Casablanca's small Medina is predominantly used by the local residents and consists of housing with stalls/shops that sell clothes, footwear, spices, dried fruit, leather goods, and electronic equipment. There are also carts that sell fruit in season. All of these are available to tourists and there are a number of souvenir orientated shops in the area near the clock tower and along Blvd, on the edge of the Medina.
Visiting the Medina is a good opportunity to see how the locals live and shop. If planning on shopping yourself, be prepared to bargain hard.
The Casablanca medina contains a labyrinth of streets and barbers, butchers, ironmongers and grocers.
Hobbies & Activities category: Region, quarter of a major city
Place Mohamed V:
Mohammed V Square, Mahakama Law Courts and the Habous Quarter Set around a central fountain in the heart of the city, Mohamed V square is surrounded by splendid examples of French Colonial architecture. A large number of the buildings here, which house government and public offices, reflect the design style known as 'Mooresque.' This styling exemplifies both Moroccan and French architectural elements.
The Place Mohamed V has the post office, Palace of Justice, the Prefecture, the French Consulate and the Bank of Morocco all set around a central fountain. At night it becomes alive with lights and spectacle.
Hobbies & Activities category: Government or institution building; Standalone sculpture, statue or fountain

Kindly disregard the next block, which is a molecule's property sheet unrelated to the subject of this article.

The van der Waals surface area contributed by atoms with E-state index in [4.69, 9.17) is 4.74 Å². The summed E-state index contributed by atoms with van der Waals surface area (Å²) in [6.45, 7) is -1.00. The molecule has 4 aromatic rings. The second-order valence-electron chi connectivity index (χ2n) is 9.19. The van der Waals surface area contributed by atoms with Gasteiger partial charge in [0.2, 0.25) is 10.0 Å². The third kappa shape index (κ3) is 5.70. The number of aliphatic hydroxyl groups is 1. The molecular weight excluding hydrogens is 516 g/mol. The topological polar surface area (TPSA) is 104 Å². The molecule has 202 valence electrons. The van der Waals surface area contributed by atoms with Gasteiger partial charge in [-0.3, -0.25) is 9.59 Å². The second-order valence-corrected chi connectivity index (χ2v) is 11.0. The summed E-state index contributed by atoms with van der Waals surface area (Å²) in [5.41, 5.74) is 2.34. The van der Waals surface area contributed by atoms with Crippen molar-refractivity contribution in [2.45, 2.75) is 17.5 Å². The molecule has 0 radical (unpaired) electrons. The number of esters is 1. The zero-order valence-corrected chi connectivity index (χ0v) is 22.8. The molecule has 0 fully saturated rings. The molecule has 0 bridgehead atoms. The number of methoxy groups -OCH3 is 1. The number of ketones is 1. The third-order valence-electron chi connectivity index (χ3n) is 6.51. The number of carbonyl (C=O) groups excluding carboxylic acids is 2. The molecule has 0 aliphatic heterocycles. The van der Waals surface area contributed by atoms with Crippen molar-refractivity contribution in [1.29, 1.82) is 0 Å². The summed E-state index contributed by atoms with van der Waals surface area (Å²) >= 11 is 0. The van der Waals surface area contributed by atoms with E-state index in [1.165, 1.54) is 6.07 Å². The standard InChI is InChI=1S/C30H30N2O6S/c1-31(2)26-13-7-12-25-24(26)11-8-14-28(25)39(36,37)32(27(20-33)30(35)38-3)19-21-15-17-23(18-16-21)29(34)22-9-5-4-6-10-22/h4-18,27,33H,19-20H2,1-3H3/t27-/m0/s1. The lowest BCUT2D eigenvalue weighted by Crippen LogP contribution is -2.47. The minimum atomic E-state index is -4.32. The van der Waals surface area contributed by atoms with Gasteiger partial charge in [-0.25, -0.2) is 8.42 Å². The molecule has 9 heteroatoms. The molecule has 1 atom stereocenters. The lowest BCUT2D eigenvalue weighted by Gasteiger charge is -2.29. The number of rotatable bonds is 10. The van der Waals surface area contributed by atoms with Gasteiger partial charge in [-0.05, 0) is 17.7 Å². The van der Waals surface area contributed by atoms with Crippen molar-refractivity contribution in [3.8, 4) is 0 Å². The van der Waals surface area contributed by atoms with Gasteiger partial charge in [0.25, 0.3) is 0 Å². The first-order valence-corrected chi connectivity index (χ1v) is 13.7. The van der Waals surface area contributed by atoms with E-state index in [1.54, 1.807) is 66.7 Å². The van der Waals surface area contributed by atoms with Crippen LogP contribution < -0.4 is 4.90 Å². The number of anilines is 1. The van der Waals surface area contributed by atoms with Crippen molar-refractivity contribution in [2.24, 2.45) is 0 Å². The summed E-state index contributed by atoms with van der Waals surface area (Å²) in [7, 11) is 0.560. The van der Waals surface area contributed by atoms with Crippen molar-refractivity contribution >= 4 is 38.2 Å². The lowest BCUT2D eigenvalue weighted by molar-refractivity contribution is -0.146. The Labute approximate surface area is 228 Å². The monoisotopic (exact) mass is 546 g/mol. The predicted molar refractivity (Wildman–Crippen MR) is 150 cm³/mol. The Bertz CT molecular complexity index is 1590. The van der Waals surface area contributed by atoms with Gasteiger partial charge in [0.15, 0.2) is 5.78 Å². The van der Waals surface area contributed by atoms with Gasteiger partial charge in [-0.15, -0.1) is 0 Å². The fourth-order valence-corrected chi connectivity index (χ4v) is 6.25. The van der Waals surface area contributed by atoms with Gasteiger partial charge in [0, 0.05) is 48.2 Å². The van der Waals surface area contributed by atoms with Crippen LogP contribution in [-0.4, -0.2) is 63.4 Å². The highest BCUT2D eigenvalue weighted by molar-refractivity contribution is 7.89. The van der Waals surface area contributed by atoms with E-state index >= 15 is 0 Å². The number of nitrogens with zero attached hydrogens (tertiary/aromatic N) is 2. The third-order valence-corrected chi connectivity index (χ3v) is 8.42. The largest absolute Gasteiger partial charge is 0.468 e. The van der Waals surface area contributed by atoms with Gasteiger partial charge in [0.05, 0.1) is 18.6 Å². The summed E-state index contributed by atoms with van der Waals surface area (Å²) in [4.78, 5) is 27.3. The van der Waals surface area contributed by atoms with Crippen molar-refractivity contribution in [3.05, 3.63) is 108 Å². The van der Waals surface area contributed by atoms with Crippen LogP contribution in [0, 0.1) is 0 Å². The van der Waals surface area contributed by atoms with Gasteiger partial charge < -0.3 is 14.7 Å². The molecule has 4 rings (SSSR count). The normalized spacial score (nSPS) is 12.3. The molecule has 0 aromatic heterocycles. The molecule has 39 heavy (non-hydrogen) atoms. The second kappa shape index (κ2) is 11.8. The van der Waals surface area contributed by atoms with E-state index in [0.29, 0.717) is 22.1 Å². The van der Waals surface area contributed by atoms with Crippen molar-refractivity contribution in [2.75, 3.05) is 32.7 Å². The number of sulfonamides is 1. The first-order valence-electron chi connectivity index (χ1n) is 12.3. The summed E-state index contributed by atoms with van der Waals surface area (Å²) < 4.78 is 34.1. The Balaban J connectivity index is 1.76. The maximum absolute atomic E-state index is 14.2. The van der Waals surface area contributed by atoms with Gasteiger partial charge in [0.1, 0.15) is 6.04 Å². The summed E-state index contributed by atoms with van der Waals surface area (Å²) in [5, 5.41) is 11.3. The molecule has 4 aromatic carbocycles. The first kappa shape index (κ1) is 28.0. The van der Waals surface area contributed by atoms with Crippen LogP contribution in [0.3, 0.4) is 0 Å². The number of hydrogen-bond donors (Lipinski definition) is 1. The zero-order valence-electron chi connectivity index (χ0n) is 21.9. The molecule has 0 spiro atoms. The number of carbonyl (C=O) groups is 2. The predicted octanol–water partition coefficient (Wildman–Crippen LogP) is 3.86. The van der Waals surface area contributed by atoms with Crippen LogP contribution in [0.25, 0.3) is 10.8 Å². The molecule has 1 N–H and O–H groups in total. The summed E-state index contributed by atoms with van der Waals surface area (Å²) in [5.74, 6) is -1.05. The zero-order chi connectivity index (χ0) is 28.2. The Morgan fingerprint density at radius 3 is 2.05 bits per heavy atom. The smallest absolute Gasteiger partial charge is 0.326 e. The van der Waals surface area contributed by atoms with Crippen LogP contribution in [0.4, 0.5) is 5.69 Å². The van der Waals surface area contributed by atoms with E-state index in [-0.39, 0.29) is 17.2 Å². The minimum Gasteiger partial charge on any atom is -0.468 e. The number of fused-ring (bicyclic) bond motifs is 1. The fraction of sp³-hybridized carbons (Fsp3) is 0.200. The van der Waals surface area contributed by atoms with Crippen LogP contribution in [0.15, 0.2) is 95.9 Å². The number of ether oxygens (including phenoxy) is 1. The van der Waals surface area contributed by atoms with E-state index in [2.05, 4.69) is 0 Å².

in Casablanca there’s one of largest airport in Africa is the hub of Morocco's flag carrier Royal Air Maroc. Located in Province of Nouaceur, a suburb 30 km south-east of Casablanca, it is the busiest airport in Morocco with over 6.2 million passengers passing through the airport in 2008
Mohammed V airport can be reached via the A7 Casa-Berchid motorway via Bouskoura. From Rabat use the A3 then the A5.
The train station is situated at level -1 in the arrivals area of Terminal 1. Trains depart from the airport to Casablanca every hour between 06.50 and 22.50. Trains depart from Casablanca to the airport every hour between 06.38 and 22.38. Journey time is half an hour and costs around 4 EUR.
Bus company CTM operates services to Casablanca Mohammed V airport from the city centre. Journey time is one hour.
The taxi rank is located at level 0 of the arrivals area. The base rate for a journey to Casablanca is around 20 EUR
Hoping that it will be useful for you help to discover my city :)